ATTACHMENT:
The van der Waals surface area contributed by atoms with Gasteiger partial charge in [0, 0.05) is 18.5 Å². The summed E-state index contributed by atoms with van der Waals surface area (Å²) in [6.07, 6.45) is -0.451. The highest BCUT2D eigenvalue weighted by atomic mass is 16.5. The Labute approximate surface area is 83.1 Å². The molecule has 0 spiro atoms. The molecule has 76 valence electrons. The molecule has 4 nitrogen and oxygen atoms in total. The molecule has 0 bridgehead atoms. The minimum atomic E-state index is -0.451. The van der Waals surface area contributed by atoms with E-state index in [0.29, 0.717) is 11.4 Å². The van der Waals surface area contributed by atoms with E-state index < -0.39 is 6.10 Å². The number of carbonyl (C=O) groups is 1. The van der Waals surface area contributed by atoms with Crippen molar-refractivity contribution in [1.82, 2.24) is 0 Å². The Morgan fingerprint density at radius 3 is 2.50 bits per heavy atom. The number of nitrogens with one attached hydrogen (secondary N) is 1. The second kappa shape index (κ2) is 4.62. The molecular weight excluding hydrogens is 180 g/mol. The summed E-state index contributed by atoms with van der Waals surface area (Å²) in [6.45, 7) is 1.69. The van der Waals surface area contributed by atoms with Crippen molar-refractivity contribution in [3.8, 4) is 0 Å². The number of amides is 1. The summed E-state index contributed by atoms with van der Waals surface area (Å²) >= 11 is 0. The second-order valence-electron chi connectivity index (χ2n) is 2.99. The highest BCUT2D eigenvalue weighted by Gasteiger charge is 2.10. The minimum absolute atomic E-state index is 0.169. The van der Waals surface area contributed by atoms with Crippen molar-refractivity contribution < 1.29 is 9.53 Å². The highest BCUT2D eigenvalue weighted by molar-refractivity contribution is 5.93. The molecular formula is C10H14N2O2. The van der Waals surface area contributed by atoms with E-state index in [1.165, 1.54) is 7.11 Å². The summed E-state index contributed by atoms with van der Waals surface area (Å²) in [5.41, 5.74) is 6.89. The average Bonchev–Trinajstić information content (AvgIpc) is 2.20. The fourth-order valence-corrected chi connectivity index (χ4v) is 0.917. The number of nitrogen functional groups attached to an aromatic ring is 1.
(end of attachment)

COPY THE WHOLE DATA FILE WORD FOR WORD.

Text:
The van der Waals surface area contributed by atoms with Gasteiger partial charge in [0, 0.05) is 18.5 Å². The summed E-state index contributed by atoms with van der Waals surface area (Å²) in [6.07, 6.45) is -0.451. The highest BCUT2D eigenvalue weighted by atomic mass is 16.5. The Labute approximate surface area is 83.1 Å². The molecule has 0 spiro atoms. The molecule has 76 valence electrons. The molecule has 4 nitrogen and oxygen atoms in total. The molecule has 0 bridgehead atoms. The minimum atomic E-state index is -0.451. The van der Waals surface area contributed by atoms with E-state index in [0.29, 0.717) is 11.4 Å². The van der Waals surface area contributed by atoms with E-state index < -0.39 is 6.10 Å². The number of carbonyl (C=O) groups is 1. The van der Waals surface area contributed by atoms with Crippen molar-refractivity contribution in [1.82, 2.24) is 0 Å². The Morgan fingerprint density at radius 3 is 2.50 bits per heavy atom. The number of nitrogens with one attached hydrogen (secondary N) is 1. The second kappa shape index (κ2) is 4.62. The molecular weight excluding hydrogens is 180 g/mol. The summed E-state index contributed by atoms with van der Waals surface area (Å²) in [6.45, 7) is 1.69. The van der Waals surface area contributed by atoms with Crippen molar-refractivity contribution in [3.8, 4) is 0 Å². The number of amides is 1. The summed E-state index contributed by atoms with van der Waals surface area (Å²) >= 11 is 0. The second-order valence-electron chi connectivity index (χ2n) is 2.99. The highest BCUT2D eigenvalue weighted by Gasteiger charge is 2.10. The minimum absolute atomic E-state index is 0.169. The van der Waals surface area contributed by atoms with Crippen molar-refractivity contribution < 1.29 is 9.53 Å². The highest BCUT2D eigenvalue weighted by molar-refractivity contribution is 5.93. The molecular formula is C10H14N2O2. The van der Waals surface area contributed by atoms with E-state index in [1.165, 1.54) is 7.11 Å². The summed E-state index contributed by atoms with van der Waals surface area (Å²) in [5.41, 5.74) is 6.89. The average Bonchev–Trinajstić information content (AvgIpc) is 2.20. The fourth-order valence-corrected chi connectivity index (χ4v) is 0.917. The number of nitrogen functional groups attached to an aromatic ring is 1.